After chatting with a Korean student who was hiking the length of the fortress walls (gasp), I followed the wall  back down the mountain, and got a good look at the old and new parts of the wall.

Later that day I visited the Joongang Daily News headquarters, recommended by my guidebook for its architectural significance. The building itself was unremarkable, but it included a cultural centre showing a cool art exhibition celebrating the friendship between Korea and Australia.


A Study of the DPRK's Self Image as Projected by its Propoganda  by Sally Kim

Nightfall Pyongyang by Ian Howard

In conclusion, my writing skills have regressed to about Standard Four and I'm writing things like "In conclusion. . ." But in conclusion, Seoul's Historic Walks is a good way to spend a day or two walking around Seoul, as long as you avoid everything it recommends. 

Thursday, May 26, 2011

Korean Things I Have Eaten

Outside the school we live next to there's a cluster of shops hawking snacks and toys for the kids. There's a bunch of them outside my school as well, and they put the tuck shops in New Zealand to shame. A few of you have received Korean care packages from me and I get the bulk of my stuff from those stores. Eventually I'll sneak in a camera and document them properly.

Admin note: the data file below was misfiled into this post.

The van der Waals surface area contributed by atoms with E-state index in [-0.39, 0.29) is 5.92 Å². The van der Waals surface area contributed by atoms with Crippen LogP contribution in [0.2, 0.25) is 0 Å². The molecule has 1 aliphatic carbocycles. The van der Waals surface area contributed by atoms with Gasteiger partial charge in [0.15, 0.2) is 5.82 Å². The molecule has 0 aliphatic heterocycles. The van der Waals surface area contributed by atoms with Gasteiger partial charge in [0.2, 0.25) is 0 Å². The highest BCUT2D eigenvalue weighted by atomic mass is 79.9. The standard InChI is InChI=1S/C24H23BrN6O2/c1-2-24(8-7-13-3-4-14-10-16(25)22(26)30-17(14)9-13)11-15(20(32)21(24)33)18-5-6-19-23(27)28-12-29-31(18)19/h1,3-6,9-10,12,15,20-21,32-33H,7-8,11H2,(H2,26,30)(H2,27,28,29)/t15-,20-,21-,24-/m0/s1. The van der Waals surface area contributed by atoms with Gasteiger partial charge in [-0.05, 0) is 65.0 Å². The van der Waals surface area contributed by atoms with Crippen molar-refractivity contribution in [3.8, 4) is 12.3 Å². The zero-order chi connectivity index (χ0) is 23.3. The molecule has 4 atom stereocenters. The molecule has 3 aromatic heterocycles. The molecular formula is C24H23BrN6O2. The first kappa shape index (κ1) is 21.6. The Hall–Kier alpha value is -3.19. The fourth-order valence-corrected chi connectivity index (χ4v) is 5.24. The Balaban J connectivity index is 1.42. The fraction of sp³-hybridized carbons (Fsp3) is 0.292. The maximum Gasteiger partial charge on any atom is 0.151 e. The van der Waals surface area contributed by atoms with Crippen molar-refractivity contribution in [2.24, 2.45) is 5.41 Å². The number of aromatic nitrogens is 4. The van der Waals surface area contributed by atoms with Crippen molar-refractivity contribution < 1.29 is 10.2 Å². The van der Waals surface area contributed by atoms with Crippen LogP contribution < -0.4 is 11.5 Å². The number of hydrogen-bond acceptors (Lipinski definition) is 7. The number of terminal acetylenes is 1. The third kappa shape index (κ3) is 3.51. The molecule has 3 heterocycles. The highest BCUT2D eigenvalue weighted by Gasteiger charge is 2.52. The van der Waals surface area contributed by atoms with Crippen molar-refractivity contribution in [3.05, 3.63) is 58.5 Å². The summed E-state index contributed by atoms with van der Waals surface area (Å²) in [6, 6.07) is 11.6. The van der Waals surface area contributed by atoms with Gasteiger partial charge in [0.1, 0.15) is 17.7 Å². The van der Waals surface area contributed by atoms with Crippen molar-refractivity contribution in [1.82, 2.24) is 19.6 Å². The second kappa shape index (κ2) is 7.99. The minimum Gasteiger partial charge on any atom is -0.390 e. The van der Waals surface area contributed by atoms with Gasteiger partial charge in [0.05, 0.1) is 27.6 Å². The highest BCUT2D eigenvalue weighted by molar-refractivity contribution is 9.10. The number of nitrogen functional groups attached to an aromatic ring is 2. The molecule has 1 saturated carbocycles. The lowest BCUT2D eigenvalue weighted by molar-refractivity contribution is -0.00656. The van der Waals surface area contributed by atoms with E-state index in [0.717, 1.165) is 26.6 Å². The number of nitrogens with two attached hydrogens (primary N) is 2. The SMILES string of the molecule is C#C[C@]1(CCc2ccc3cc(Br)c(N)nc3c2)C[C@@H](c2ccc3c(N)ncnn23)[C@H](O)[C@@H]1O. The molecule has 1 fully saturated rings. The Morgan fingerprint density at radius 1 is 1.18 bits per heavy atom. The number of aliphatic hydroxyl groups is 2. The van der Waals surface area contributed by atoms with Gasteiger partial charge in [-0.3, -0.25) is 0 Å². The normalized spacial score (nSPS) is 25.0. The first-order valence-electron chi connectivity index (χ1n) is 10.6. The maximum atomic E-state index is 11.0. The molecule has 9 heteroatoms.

On the way home yesterday I stopped in with my friend Bonita, and along with a 25c ice block I picked up a bag of Smoky Bacon Chips.

They look like puffy bits of bacon and taste like ramen, according to Tom. Don't be surprised if there's a pack of these in my next care package home!


Wednesday, May 25, 2011

Crossing off items on my Bucket List - Part 2

After Geumsansa we decided to conquer Moaksan, or Moak Mountain. Remember that 'sa/사' means temple? 'san/산' means 'mountain' and calling it Moaksan Mountain will result in you being cut. Just so you know.

Another warning about this blog post - it features pictures of me all gross and sweaty. Yay!

Pre-hike. FACT: Korea has increased my usage of peace signs 300%.
There are a number of trails to the peak but the one we took goes right past the temple gates. Farting man from Gimje told us that the walk would take 5 hours, so we got a little bit freaked out and called our friend Lauren who reassured us that it would be a mere 2. It took me 4 hours, it took Tom about 3 and a half, but we stopped to eat at the top (recommended.)

From the temple there's a 30-40 minute walk on a moderate incline through the bush. The trail meanders along a stream with a few small waterfalls and pools. It is getting rapidly warmer in Korea at the moment, so as we walked I fantasised about swimming in each of the pools and annoyed Tom by doing so. I'm ridiculously unfit so this part of the walk was a challenge and had me sweating buckets: